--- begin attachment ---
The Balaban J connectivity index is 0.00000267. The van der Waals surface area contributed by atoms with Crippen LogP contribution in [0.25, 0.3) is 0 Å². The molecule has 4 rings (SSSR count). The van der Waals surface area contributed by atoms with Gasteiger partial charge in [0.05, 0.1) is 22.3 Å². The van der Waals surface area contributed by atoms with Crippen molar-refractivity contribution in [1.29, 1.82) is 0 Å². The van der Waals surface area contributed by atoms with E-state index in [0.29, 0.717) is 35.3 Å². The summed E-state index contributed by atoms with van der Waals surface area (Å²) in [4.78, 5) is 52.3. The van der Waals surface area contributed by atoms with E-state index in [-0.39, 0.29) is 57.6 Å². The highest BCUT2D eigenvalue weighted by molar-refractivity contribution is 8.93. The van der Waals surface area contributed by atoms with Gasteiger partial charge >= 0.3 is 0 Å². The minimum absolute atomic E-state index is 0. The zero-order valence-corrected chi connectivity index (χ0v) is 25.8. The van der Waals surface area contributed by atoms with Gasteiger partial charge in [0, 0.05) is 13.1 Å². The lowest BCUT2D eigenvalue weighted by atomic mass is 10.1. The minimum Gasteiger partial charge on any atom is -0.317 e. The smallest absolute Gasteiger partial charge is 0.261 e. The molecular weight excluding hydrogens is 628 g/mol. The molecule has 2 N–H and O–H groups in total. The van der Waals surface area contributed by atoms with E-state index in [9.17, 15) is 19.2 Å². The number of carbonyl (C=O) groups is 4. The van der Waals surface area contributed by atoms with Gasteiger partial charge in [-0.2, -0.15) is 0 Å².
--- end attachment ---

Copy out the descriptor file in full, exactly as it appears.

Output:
The Balaban J connectivity index is 0.00000267. The van der Waals surface area contributed by atoms with Crippen LogP contribution in [0.25, 0.3) is 0 Å². The molecule has 4 rings (SSSR count). The van der Waals surface area contributed by atoms with Gasteiger partial charge in [0.05, 0.1) is 22.3 Å². The van der Waals surface area contributed by atoms with Crippen molar-refractivity contribution in [1.29, 1.82) is 0 Å². The van der Waals surface area contributed by atoms with E-state index in [0.29, 0.717) is 35.3 Å². The summed E-state index contributed by atoms with van der Waals surface area (Å²) in [4.78, 5) is 52.3. The van der Waals surface area contributed by atoms with E-state index in [-0.39, 0.29) is 57.6 Å². The highest BCUT2D eigenvalue weighted by molar-refractivity contribution is 8.93. The van der Waals surface area contributed by atoms with Gasteiger partial charge >= 0.3 is 0 Å². The minimum absolute atomic E-state index is 0. The zero-order valence-corrected chi connectivity index (χ0v) is 25.8. The van der Waals surface area contributed by atoms with Gasteiger partial charge in [0, 0.05) is 13.1 Å². The lowest BCUT2D eigenvalue weighted by atomic mass is 10.1. The minimum Gasteiger partial charge on any atom is -0.317 e. The smallest absolute Gasteiger partial charge is 0.261 e. The molecular weight excluding hydrogens is 628 g/mol. The molecule has 2 N–H and O–H groups in total. The van der Waals surface area contributed by atoms with E-state index in [9.17, 15) is 19.2 Å². The number of carbonyl (C=O) groups is 4. The van der Waals surface area contributed by atoms with Gasteiger partial charge in [-0.2, -0.15) is 0 Å².